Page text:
Connecting dots for digital learning and teaching

Games Based Learning through Text Adventures (#GBL)


Reblogged from Remixing College English, this is an awesome article for bringing game-based learning into classrooms. (license : CC BY)

photo credit: Sergey Galyonkin via photopin cc

photo credit: Sergey Galyonkin via photopin cc

This week in the Games Based Learning MOOC, we’ve been focusing on two tools for GBL: AR/ARGs and Interactive Fiction/Text Adventures. As I’ve mentioned in a previous post, I’m planning to integrate IF into my Fall FYC class. Students will both experience the course as a piece of IF and, at the end of the term, create their own IF.

The Class as a Text Adventure

In lieu of a syllabus, I’ll provide students with a piece of IF that they will have to “play” in order to navigate the course: all of the course resources will be located within the “game” and students will need to solve “puzzles” and complete levels in order to locate them. As with any text adventure, the students will be able to make choices in terms of whether or not they solve specific puzzles or utilize specific resources. In this way, the game rewards students’ effort, rather than punishing their failures. Of course, the more effort a student exerts, the smarter they will be able to play as the game proceeds.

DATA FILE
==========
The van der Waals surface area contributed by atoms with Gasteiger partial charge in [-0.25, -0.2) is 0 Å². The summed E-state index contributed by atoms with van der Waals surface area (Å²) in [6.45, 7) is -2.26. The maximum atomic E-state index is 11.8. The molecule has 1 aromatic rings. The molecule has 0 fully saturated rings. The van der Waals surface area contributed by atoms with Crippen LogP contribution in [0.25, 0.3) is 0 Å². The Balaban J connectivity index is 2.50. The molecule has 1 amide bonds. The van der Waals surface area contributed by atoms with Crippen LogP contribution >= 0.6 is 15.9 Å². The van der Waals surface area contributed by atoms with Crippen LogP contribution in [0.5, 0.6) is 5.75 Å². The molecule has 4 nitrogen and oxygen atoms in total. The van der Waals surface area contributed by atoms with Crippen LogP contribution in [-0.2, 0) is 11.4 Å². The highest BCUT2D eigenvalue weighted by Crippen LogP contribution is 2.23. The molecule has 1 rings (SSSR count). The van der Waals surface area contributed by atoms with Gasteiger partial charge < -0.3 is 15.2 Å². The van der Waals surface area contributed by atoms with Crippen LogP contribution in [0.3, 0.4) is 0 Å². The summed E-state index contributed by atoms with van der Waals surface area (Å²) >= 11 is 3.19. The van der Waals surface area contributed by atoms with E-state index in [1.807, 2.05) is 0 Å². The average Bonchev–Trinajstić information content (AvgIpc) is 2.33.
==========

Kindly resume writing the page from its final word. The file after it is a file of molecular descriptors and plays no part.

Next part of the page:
There are several tools available for creating text adventures, including Inform 7Twine, and Inklewriter. I am currently trying outAXMA, a version of Twine, and am finding it fun and easy to work with. I created the following screencast of a very rough draft of the IF I’m creating for my class that demonstrates how the tool works and what kinds of gameplay I’m creating for the class:

In addition to text, you can also integrate images and sound into your AXMA story, allowing you to create a sensory-rich gaming experience.

Students as Text Adventure Designers

For me, the real power of GBL emerges when students are allowed to become game designers. I’m designing the course’s text adventure to serve as a model for those that the students will eventually create themselves as the final boss level of the game. There are several reasons why designing games, specifically IF, is an effective method for students to learn written literacy and critical/analytical thinking and problem solving. Joe Pereira does an excellent job of outlining how both GBL and IF address 21st century thinking and writing in his post“Interactive Fiction and Digital Game Based Learning.” In fact, I recommend reading his entire blog to get a better idea of the benefits of having students create IF and text adventures.

IF will likely be completely foreign to most students, so I am collating resources that will help them to better understand, play, and compose in the genre. I’ve listed what I consider to be the best resources below (in no particular order) ….

Read the full article here : Games Based Learning through Text Adventures

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“Tell me and I will forget, show me and I may remember, involve me and I will understand.” -------- Chinese Wisdom "Games are the most elevated form of investigation." -------- Albert Einstein
"I'm calling for investments in educational technology that will help create digital tutors that are as effective as personal tutors, educational software as compelling as the best video game," President Barack Obama said while touring a tech-focused Boston school (year 2011).
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